“One of those issues that I’ll focus on today is fundamental to the security of our nations and to the peace of the world,” Barack Obama said, wagging his index finger at the audience after talking about himself talking about other topics, “that’s the future of nuclear weapons in the 21st century.”

Described by a European journalist as America’s “Seducer-in-Chief,” Obama was more like a clueless celebrity who cares more about making international groupies swoon for him than the hard work expected by the American tradition about which he apologized.  His pop idol sensibilities were most noticeable in revealing the United States’ strategy in negotiations against terrorists seeking to destroy the nation with nuclear weapons, when Obama exposed secrets of military plans he would soon abandon for others with more public relations and rudderless leadership.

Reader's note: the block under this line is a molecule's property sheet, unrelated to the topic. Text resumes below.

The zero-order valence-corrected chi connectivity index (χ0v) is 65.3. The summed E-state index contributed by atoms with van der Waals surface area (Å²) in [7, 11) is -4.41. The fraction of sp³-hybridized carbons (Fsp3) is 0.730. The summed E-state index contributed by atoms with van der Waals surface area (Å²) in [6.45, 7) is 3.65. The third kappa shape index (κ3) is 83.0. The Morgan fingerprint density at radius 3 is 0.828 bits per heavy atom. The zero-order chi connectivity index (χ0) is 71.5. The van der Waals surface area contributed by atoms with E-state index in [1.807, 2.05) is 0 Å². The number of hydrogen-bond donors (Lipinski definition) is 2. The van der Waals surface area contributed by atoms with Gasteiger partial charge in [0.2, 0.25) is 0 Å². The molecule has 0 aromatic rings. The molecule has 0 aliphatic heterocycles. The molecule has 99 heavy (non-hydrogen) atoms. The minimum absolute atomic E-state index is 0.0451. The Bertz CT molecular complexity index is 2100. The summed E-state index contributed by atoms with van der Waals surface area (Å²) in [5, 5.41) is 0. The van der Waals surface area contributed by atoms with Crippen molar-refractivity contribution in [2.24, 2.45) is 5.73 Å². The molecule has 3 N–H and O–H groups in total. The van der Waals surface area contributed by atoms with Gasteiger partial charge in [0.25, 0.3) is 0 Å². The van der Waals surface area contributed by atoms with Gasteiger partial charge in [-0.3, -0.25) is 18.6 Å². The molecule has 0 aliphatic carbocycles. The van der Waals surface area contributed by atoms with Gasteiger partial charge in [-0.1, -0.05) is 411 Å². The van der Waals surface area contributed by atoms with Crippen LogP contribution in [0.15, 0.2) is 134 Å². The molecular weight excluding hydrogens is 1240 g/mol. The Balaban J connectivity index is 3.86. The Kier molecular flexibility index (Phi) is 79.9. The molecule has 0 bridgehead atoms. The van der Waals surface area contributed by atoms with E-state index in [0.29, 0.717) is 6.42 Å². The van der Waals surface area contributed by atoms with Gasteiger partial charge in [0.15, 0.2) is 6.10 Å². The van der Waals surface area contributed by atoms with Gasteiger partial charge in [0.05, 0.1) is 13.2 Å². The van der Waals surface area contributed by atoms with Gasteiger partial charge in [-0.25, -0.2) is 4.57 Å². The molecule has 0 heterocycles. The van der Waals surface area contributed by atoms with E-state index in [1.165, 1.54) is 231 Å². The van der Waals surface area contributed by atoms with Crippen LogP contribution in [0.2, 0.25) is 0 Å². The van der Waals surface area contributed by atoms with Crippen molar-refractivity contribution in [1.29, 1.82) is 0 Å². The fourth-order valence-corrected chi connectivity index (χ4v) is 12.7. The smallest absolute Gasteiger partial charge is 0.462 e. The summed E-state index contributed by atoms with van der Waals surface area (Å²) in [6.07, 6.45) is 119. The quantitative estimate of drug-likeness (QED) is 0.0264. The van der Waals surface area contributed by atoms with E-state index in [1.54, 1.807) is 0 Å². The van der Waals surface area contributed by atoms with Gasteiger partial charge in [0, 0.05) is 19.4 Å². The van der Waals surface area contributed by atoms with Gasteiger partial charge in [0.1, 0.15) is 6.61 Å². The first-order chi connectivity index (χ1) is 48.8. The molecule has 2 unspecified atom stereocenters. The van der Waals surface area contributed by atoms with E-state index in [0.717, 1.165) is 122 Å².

President Richard Nixon – ranked by a CSPAN survey of historians and professional observers of the presidency as one of the best in international relations – gave advice for a successor serving as America’s Commander-in-Chief in the dangerous times that he foresaw ahead and said, “Never let your adversary underestimate what you would do in response to a challenge.  Never tell him what you would do.”


Barack Obama, “Remarks by President Barack Obama, Hradcany Square, Prague, Czech Republic,” The White House,

Richard Nixon, The Real War (New York: Simon & Schuster, 1990).